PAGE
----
CA-125 is an antigen expressed on the surface of a variety of cancer cells, including 80% of advanced epithelial ovarian cancer (EOC), and is targeted by the monoclonal antibody oregovomab.1 Previous studies have shown that oregovomab is clinically active in EOC, and it has been hypothesized that combination with nivolumab, an anti–programmed cell death-1 (PD-1) inhibitor, may elicit a systemic CA-125–specific T-cell response that is synergistic, safe, and clinically efficacious in recurrent (rEOC) patients.
In the ORION-01 open-label, single-arm, phase 1b/2a study, Chan and colleagues treated patients who had received ≥2 prior chemotherapy lines for rEOC, fallopian tube, or primary peritoneal carcinoma with an initial dosage of oregovomab 2 mg every 4 weeks plus nivolumab 240 mg every 2 weeks. All 6 patients included in this study had EOC (4 high-grade serous, 2 clear cell) and had received a median of 4 (range, 3-9) treatment lines before starting the study. At the initial dosage, no dose-limiting toxicities (DLTs) were observed.
Treatment-related adverse events included grade 1 events of arthralgia, rash, transaminitis, fatigue, and anorexia. Two of 6 patients (33.3%) experienced grade 1 to grade 2 thyroid-related, immune-related adverse events. Five serious adverse events were observed but were deemed unlikely/not related to study treatment, including 2 episodes of grade 4 sepsis in 1 patient who eventually died of progressive disease.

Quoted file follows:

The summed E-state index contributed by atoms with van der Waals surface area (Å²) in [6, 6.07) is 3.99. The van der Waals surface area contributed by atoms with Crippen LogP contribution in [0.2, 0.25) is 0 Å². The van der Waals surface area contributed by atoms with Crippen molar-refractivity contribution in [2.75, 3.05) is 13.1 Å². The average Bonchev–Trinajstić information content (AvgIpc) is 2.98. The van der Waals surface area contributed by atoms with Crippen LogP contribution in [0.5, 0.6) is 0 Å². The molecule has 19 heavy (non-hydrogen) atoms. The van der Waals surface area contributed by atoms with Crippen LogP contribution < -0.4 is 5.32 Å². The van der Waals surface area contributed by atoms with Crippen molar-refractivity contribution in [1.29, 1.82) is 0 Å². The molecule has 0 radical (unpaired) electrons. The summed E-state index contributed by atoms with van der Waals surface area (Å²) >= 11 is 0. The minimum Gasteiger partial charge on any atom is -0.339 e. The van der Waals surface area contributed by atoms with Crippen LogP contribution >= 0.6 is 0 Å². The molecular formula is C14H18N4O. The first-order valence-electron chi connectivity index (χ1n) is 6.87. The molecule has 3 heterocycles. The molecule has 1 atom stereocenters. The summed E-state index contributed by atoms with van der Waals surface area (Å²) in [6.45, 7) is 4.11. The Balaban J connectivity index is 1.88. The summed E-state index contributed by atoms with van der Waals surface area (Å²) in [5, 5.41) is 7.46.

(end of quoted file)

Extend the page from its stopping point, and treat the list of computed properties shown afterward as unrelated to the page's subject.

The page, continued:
In the current report,1 20 patients from the dose-finding and dose-expansion cohorts were treated at the recommended phase 2 dose (nivolumab 240 mg intravenously every 2 weeks + oregovomab 2 mg intravenously every 4 weeks). If DLT was observed after 3 patients, the dose of oregovomab could be cut in half, then halved again if DLT was observed again in another 3 patients. Between March 2017 and June 2017, 6 patients with EOC were recruited and treated at the top dose level. No DLT were observed. Treatment-related adverse events included grade 1 arthralgia, rash, transaminitis, fatigue, and anorexia; 2 of the 6 patients experienced grade 1 or 2 thyroid-related immune adverse events. Five serious adverse events were observed but were deemed unrelated to study treatment.
Given the results of this trial, the initial dosage used here of oregovomab 2 mg every 4 weeks plus nivolumab 240 mg every 2 weeks has been selected as the recommended dose for further study in recurrent epithelial ovarian cancer. Further evaluation of safety and efficacy of this novel combination is ongoing in the ORION-01 dose-expansion cohort.
- Chan JJ, et al. ESMO 2018. Abstract 979P.